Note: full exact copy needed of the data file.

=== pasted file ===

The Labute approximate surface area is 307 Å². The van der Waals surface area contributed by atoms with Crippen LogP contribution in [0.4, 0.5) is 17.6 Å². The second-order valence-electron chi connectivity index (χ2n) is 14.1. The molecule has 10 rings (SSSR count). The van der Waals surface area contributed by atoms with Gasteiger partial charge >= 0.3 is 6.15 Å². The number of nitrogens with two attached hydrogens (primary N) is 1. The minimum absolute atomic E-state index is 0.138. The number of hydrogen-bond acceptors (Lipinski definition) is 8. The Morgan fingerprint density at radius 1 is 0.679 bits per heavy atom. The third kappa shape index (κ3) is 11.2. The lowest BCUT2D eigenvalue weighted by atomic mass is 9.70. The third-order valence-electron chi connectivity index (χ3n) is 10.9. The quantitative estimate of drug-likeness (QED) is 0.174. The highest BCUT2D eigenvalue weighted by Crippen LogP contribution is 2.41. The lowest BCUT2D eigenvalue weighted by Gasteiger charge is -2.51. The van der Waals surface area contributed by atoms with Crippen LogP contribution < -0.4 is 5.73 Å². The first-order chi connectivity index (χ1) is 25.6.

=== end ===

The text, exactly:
The Labute approximate surface area is 307 Å². The van der Waals surface area contributed by atoms with Crippen LogP contribution in [0.4, 0.5) is 17.6 Å². The second-order valence-electron chi connectivity index (χ2n) is 14.1. The molecule has 10 rings (SSSR count). The van der Waals surface area contributed by atoms with Gasteiger partial charge >= 0.3 is 6.15 Å². The number of nitrogens with two attached hydrogens (primary N) is 1. The minimum absolute atomic E-state index is 0.138. The number of hydrogen-bond acceptors (Lipinski definition) is 8. The Morgan fingerprint density at radius 1 is 0.679 bits per heavy atom. The third kappa shape index (κ3) is 11.2. The lowest BCUT2D eigenvalue weighted by atomic mass is 9.70. The third-order valence-electron chi connectivity index (χ3n) is 10.9. The quantitative estimate of drug-likeness (QED) is 0.174. The highest BCUT2D eigenvalue weighted by Crippen LogP contribution is 2.41. The lowest BCUT2D eigenvalue weighted by Gasteiger charge is -2.51. The van der Waals surface area contributed by atoms with Crippen LogP contribution < -0.4 is 5.73 Å². The first-order chi connectivity index (χ1) is 25.6.